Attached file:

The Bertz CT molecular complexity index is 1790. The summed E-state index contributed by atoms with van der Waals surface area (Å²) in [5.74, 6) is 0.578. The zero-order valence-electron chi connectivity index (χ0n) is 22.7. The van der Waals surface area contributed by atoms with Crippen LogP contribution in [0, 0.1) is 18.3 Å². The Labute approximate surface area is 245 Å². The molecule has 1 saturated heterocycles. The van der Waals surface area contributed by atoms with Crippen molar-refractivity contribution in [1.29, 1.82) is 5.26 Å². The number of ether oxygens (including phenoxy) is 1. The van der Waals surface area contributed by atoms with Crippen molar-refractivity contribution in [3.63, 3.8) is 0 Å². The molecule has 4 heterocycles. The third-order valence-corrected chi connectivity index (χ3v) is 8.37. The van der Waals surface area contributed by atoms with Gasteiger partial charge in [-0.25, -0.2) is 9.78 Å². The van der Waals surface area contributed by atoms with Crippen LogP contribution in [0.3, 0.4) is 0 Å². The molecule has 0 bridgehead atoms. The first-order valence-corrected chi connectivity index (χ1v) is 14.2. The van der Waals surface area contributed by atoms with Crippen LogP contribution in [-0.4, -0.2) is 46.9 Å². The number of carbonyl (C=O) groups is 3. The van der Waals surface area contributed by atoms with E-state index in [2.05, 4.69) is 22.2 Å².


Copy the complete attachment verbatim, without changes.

The Bertz CT molecular complexity index is 1790. The summed E-state index contributed by atoms with van der Waals surface area (Å²) in [5.74, 6) is 0.578. The zero-order valence-electron chi connectivity index (χ0n) is 22.7. The van der Waals surface area contributed by atoms with Crippen LogP contribution in [0, 0.1) is 18.3 Å². The Labute approximate surface area is 245 Å². The molecule has 1 saturated heterocycles. The van der Waals surface area contributed by atoms with Crippen molar-refractivity contribution in [1.29, 1.82) is 5.26 Å². The number of ether oxygens (including phenoxy) is 1. The van der Waals surface area contributed by atoms with Crippen molar-refractivity contribution in [3.63, 3.8) is 0 Å². The molecule has 4 heterocycles. The third-order valence-corrected chi connectivity index (χ3v) is 8.37. The van der Waals surface area contributed by atoms with Gasteiger partial charge in [-0.25, -0.2) is 9.78 Å². The van der Waals surface area contributed by atoms with Crippen LogP contribution in [0.3, 0.4) is 0 Å². The molecule has 0 bridgehead atoms. The first-order valence-corrected chi connectivity index (χ1v) is 14.2. The van der Waals surface area contributed by atoms with Crippen LogP contribution in [-0.4, -0.2) is 46.9 Å². The number of carbonyl (C=O) groups is 3. The van der Waals surface area contributed by atoms with E-state index in [2.05, 4.69) is 22.2 Å².